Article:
Aaron Brady has denied the charges put against him for the January 2013 robbery and murder
Aaron Brady, 29, has been found guilty of involvement in a robbery that ended in the death of Detective Garda Adrian Donohoe in Co Louth in January 2013.
On August 10, a jury consisting of five men and seven women found Brady guilty of robbing some €7,000 in cash and checks taken from Lordship Credit Union in Bellurgan, Dundalk, Co Louth.
The jury had been told that four men jumped over a wall surrounding the credit union car park as employees prepared to leave with the day’s takings from several credit unions.
After nearly 13 hours of deliberations, the jury unanimously found Brady guilty of the robbery charges, which Brady had denied.
Brady, of Crossmaglen in Co Armagh, is additionally facing charges for the death of Detective Garda Adrian Donohoe, who was shot and killed during the 2013 robbery.
The jury will continue to deliberate his capital murder charge, which Brady also denies, on Tuesday from 9 am at the Central Criminal Court in Dublin. Presiding Justice Michael White had advised the jury to consider the robbery charges before the murder charges against Brady.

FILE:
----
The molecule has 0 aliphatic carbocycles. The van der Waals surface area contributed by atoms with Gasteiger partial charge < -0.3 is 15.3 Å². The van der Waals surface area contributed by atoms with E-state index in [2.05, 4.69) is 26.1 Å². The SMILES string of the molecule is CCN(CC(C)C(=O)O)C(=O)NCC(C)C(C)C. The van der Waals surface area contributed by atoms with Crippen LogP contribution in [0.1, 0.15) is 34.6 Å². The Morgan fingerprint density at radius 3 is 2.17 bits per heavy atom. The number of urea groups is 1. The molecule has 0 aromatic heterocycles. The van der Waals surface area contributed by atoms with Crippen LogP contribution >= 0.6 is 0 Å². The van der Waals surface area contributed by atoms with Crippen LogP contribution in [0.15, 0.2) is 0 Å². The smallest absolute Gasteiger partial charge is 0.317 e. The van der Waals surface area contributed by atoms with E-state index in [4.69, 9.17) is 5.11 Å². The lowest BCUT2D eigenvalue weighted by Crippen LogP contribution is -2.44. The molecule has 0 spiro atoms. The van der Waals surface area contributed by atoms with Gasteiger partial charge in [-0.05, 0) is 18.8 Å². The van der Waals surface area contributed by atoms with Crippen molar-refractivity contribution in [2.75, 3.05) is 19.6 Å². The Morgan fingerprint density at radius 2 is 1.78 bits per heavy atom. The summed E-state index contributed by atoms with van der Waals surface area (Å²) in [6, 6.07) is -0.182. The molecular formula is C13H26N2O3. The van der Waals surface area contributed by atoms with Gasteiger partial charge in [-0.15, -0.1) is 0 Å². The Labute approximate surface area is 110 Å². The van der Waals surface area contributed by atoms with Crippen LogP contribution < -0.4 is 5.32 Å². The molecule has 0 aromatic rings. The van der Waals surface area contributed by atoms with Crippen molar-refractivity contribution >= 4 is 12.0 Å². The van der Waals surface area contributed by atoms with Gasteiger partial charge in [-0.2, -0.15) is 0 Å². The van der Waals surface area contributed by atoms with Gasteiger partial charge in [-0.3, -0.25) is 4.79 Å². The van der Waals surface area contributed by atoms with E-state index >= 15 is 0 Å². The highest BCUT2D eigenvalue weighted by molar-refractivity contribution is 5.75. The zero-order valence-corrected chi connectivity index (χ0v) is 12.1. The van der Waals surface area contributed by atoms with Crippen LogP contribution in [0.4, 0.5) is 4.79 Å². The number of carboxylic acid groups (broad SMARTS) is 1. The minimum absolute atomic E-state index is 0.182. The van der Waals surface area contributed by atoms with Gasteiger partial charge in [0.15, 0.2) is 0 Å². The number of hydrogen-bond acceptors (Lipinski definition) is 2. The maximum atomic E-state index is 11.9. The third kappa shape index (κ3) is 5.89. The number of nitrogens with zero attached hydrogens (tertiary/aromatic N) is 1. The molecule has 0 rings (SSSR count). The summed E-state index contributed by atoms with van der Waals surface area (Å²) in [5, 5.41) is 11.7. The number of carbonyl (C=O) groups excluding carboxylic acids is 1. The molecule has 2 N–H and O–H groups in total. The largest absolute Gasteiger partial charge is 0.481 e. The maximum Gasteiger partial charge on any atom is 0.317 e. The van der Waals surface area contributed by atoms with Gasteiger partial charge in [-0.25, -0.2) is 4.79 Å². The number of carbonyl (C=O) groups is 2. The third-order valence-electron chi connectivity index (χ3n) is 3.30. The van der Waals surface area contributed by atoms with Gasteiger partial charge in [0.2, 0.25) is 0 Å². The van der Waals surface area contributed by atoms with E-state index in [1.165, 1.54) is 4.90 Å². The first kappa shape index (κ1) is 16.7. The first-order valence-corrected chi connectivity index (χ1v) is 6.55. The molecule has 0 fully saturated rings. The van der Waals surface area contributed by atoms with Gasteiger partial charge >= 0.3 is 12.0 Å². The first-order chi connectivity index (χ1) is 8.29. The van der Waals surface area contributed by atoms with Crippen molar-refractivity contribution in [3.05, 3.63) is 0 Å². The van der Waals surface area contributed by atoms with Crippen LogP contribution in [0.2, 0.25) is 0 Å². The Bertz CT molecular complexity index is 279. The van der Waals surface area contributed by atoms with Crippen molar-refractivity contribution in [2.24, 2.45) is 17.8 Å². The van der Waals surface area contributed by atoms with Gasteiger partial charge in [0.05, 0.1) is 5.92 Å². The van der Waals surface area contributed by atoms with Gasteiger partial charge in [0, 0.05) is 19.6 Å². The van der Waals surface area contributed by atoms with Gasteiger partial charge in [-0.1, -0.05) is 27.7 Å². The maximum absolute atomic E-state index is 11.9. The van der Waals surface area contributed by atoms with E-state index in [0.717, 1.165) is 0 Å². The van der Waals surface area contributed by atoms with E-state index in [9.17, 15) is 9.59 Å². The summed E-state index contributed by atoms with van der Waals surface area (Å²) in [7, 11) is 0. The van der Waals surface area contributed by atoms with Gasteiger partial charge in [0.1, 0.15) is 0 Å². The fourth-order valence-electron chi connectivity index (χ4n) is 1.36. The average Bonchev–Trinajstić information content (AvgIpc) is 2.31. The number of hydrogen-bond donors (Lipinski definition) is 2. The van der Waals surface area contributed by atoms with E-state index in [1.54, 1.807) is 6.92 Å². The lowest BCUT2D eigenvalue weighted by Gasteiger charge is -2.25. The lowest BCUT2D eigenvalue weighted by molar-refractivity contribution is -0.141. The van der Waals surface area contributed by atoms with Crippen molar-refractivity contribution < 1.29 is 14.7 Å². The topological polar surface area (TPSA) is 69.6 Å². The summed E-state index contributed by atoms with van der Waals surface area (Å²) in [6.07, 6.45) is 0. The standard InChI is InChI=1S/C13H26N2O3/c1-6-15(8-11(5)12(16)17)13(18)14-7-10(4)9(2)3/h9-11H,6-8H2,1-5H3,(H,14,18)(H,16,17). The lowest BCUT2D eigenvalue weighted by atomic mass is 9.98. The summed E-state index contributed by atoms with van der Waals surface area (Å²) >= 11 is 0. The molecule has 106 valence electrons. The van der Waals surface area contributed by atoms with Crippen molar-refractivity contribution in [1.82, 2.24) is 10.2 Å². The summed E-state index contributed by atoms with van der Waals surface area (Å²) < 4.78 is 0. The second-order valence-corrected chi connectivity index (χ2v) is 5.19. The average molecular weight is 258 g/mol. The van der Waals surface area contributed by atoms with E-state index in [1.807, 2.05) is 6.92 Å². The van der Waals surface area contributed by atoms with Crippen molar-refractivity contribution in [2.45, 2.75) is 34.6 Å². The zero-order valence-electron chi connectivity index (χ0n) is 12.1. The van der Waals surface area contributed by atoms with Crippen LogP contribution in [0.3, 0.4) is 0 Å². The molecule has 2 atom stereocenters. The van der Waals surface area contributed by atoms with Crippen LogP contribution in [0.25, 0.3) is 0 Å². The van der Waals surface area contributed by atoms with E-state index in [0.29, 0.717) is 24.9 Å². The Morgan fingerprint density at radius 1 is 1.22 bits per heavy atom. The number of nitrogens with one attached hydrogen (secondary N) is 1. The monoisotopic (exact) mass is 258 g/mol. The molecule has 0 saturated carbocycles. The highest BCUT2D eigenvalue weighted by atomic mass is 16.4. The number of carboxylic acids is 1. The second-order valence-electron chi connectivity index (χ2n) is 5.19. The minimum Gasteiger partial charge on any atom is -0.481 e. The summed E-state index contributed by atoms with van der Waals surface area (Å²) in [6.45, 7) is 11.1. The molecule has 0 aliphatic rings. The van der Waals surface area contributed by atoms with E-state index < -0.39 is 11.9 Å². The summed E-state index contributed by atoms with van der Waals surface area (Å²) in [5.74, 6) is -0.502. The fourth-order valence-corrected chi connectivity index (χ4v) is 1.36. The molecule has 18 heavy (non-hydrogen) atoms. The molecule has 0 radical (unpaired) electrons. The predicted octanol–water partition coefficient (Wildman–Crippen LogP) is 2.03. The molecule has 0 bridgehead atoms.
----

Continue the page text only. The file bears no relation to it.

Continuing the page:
The jury can reach one of four verdicts: guilty of capital murder, murder, manslaughter, or acquittal.
Brady's defense team has raised manslaughter as a possible verdict on the grounds that the shooter on the night may have been attempting to fire a warning shot.
According to RTE, for Brady to be convicted of capital murder, the jury must be satisfied beyond a reasonable doubt that Brady was the shooter and that he knew he was shooting a garda who was acting in the course of his duty or was reckless as to whether he was a garda.
Justice White informed the jury that he will accept a majority verdict regarding the capital murder charge as opposed to a unanimous decision.